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Volume 87, 1959
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Revision of the Rhaphidophoridae (Orthoptera) of New Zealand
Part IV—The Rhaphidophoridae of the Thames Gold Mines

[Received by the Editor, November 9, 1958].

Plant Diseases Division, Department of Scientific and Industrial Research.

Abstract

The. synonymy of Pachyrhamma edwardsii (Scudder) with Macropathus filifer Walker is confirmed. Two new species belonging to the genus Pachyrhamma Brunner, P. uncata n. sp., and P. fusca n. sp., are described Material lodged as Pleioplectron cavernae Hutton (det. Karny) in the Brunner von Wattenwyl Collection in the Naturhistorisches Museum, Vienna has been found to be P. fusca..

Introduction

The. genus Pachyrhamma Brunner, which contains the largest New Zealand members of the subfamily Macropathinae, is well represented in caves and tunnels throughout the country. Two new species belonging to this genus have recently been discovered in gold-mine tunnels near Thames Only one of these species has previously been collected. These two species show a very close relationship with other members of the same genus in the northern part of the North Island, particularly in their strongly marked sexual dimorphism.

In 1880, and again in 1891, Reischek collected several specimens of a species of Rhaphidophorid occurring in tunnels at Coromandel. This material, consisting of six males, two females and six nymphs, was sent to Europe and housed in the Naturhistorisches Museum, Vienna, as part of Brunner von Wattenwyl's Collection. In 1930, Karny revised Brunner's Collection and placed Reischek's specimens in Hutton's species Pleioplectron cavernae. He illustrated his remarks on P. cavernae with a line drawing of an adult male collected by Reischek.

Hutton's species Pleioplectron cavernae was described from four males and two females collected from a small cave near Karapiti fumarole, Taupo. Unfortunately, most of this material has been lost, an immature and badly damaged male and female in the British Museum (Nat. Hist.) Collection being all that remain. When he described Pleioplectron cavernae, Hutton (1900) synonymised Pachyrhamma edwardsii (Scudder) with it. As P. edwardsii had been the type species for the genus Pachyrhamma, Hutton designated P. fascifer (= novae-zealandiae) as the new type species for the genus.

The author has been able to study the type material of Pachyrhamma edwardsii (Scudder) from the Geneva Museum. An examination of this material confirms the conclusion reached by the author from a comparison of written descriptions with type material of Macropathus filifer Walker (Richards, 1954, 1958) that P. edwardsii (Scudder) is a synonym of M. filifer P. fascifer remains the type species for the genus Pachyrhamma.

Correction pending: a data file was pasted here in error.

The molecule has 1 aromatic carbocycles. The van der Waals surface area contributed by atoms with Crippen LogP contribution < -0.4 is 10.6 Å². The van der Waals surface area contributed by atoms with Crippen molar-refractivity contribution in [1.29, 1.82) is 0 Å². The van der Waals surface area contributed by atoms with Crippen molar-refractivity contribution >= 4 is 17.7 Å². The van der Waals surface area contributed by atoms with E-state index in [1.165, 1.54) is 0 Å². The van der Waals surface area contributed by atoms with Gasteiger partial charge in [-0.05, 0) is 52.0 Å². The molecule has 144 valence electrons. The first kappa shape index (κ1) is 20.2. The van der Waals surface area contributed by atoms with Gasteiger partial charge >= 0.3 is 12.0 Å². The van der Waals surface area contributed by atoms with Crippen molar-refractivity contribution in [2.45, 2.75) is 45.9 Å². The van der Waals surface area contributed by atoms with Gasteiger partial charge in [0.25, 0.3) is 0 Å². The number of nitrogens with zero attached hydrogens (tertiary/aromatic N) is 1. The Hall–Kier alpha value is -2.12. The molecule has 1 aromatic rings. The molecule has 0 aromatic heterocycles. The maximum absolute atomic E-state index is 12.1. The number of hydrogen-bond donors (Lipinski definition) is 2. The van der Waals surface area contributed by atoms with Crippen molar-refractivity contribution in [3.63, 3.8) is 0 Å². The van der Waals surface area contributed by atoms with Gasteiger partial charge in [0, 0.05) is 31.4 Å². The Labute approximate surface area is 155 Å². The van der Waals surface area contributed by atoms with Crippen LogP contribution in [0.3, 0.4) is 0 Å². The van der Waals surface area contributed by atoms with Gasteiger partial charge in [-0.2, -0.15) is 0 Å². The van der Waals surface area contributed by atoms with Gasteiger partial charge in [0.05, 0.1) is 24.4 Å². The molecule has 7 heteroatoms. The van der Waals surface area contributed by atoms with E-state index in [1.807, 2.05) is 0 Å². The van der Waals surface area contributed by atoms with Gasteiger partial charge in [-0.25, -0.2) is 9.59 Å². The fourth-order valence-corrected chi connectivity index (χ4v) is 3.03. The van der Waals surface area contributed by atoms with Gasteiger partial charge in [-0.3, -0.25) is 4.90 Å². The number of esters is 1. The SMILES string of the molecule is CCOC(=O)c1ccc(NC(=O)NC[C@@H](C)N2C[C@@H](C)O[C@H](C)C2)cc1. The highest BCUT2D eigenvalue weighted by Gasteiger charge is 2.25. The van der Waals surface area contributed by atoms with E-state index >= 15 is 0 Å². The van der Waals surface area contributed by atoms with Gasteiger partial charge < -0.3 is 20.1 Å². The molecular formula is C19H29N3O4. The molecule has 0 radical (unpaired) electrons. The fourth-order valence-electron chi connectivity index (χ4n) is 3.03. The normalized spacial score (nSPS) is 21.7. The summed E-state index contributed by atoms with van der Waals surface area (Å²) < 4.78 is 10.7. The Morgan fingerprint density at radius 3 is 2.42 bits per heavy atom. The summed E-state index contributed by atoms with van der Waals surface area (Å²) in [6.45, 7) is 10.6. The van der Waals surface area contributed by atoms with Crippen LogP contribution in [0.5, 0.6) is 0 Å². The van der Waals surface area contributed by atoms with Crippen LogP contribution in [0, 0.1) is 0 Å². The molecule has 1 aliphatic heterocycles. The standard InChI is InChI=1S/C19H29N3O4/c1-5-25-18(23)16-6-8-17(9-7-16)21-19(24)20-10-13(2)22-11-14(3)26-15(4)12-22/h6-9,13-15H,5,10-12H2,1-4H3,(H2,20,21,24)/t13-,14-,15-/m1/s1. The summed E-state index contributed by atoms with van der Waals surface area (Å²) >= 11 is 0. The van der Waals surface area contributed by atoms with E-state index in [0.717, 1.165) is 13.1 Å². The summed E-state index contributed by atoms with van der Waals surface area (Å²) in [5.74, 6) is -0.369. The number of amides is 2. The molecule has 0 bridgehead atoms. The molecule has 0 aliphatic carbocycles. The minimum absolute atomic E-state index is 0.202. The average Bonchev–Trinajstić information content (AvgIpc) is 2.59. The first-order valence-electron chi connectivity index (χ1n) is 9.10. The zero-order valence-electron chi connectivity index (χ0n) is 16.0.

Through the courtesy of Dr. D. R. Ragge, of the British Museum (Nat. Hist.) the remaining two specimens of Hutton's original series of Pleioplectron cavernae have been examined by the author. M. filifer Walker is generally very different from P. cavernae Hutton.

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Text-fig. 1 Pachyrhamma fusca n. sp. Fig. 1—Female genitalia, dorsal view Fig. 2—Female genitalia, ventral view Fig. 3—Male genitalia, ventral view, subgenital plate in place Fig. 4—Male genitalia, dorsal view Fig. 5—Male genitalia, ventral view, subgenital plate removed to expose structures beneath

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The author has also been able to examine a pair of the insects collected by Reischek from Coromandel in 1891, and labelled by Karny as Pleioplectron cavernae Hutton. These specimens are much larger than both M. filifer Walker and P. cavernae Hutton, and are markedly different.

In 1958, the author was fortunate to collect twenty-one specimens of the same species as Reischek from gold-mine tunnels near Thames. This is considered to be a new species and in no way related to Pleioplectron cavernae. Thus Karny's determination is incorrect.

The species is described as follows:

Genus Pachyrhamma. Brunner, 1888

Pachyrhamma fusca n. sp. Plate 5, Figs. 3, 4, 5. Text-fig. 1, Figs. 1–5

1930 Pleioplectron cavernae Hutton, Karny, Ann. Nat.-Hist. Mus. Wien, 44: 182–185, Fig. 143.

Colour. Basic colour medium brown, with anterior and posterior borders of pronotum and posterior borders of mesonotum, metanotum and abdominal terga dark brown; femora of all legs medium brown with transverse ochreous bands at proximal ends, tibiae mid brown proximally, changing to ochreous distally, tarsi ochreous, antennae medium brown, ovipositor reddish-brown.

Body. Length up to 30 mm in male and 26 mm in female, average length 26 mm in male and 23 mm in female. Body sparsely clothed with setae. Ovipositor subequal with length of body. Antennae approximately seven times as long as body. Fastigium as high as long, rising abruptly, with base touching scape of antennae Maxillary palps with third and fourth segments subequal in length.

Antennae. Scape about four times as large as pedicel, which is narrower than scape, but broader than other segments, third segment on dorsal aspect narrower than pedicel and twice as long, and on ventral aspect half as long again; from fourth segment onwards segments unequal in length, although steadily decreasing in size; all segments thickly clothed with short setae. Sexual dimorphism present in antennae, male possessing longer, stouter antennae than female, middle portion of flagellum in male armed with a number of short, blunt dorsal spines (Plate 18, Fig. 5), each spine borne on a swelling on the upper part of its segment, variability in number of spines present is common, but is most frequently nine, female never possesses spines.